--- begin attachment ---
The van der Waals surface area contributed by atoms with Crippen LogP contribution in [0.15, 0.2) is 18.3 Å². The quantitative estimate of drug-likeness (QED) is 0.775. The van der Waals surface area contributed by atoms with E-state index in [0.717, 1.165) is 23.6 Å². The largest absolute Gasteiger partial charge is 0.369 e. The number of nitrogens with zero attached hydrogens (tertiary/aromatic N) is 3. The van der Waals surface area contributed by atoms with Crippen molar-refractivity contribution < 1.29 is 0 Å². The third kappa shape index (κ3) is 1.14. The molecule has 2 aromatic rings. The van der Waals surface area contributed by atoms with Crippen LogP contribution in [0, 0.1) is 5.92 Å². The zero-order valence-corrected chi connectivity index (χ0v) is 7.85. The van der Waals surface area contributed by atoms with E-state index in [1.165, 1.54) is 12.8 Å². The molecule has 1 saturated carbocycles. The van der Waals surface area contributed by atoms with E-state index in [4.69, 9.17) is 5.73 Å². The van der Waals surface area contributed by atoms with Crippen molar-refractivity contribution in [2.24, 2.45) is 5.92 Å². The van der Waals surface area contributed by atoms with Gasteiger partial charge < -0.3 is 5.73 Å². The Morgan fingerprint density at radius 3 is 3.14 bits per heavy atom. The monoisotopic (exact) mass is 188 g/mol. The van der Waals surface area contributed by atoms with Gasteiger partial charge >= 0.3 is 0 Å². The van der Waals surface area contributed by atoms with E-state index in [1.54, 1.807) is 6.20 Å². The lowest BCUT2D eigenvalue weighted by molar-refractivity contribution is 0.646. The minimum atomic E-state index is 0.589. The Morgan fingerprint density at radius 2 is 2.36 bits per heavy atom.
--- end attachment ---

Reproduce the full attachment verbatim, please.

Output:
The van der Waals surface area contributed by atoms with Crippen LogP contribution in [0.15, 0.2) is 18.3 Å². The quantitative estimate of drug-likeness (QED) is 0.775. The van der Waals surface area contributed by atoms with E-state index in [0.717, 1.165) is 23.6 Å². The largest absolute Gasteiger partial charge is 0.369 e. The number of nitrogens with zero attached hydrogens (tertiary/aromatic N) is 3. The van der Waals surface area contributed by atoms with Crippen molar-refractivity contribution < 1.29 is 0 Å². The third kappa shape index (κ3) is 1.14. The molecule has 2 aromatic rings. The van der Waals surface area contributed by atoms with Crippen LogP contribution in [0, 0.1) is 5.92 Å². The zero-order valence-corrected chi connectivity index (χ0v) is 7.85. The van der Waals surface area contributed by atoms with E-state index in [1.165, 1.54) is 12.8 Å². The molecule has 1 saturated carbocycles. The van der Waals surface area contributed by atoms with E-state index in [4.69, 9.17) is 5.73 Å². The van der Waals surface area contributed by atoms with Crippen molar-refractivity contribution in [2.24, 2.45) is 5.92 Å². The van der Waals surface area contributed by atoms with Gasteiger partial charge < -0.3 is 5.73 Å². The Morgan fingerprint density at radius 3 is 3.14 bits per heavy atom. The monoisotopic (exact) mass is 188 g/mol. The van der Waals surface area contributed by atoms with Gasteiger partial charge >= 0.3 is 0 Å². The van der Waals surface area contributed by atoms with E-state index in [1.54, 1.807) is 6.20 Å². The lowest BCUT2D eigenvalue weighted by molar-refractivity contribution is 0.646. The minimum atomic E-state index is 0.589. The Morgan fingerprint density at radius 2 is 2.36 bits per heavy atom.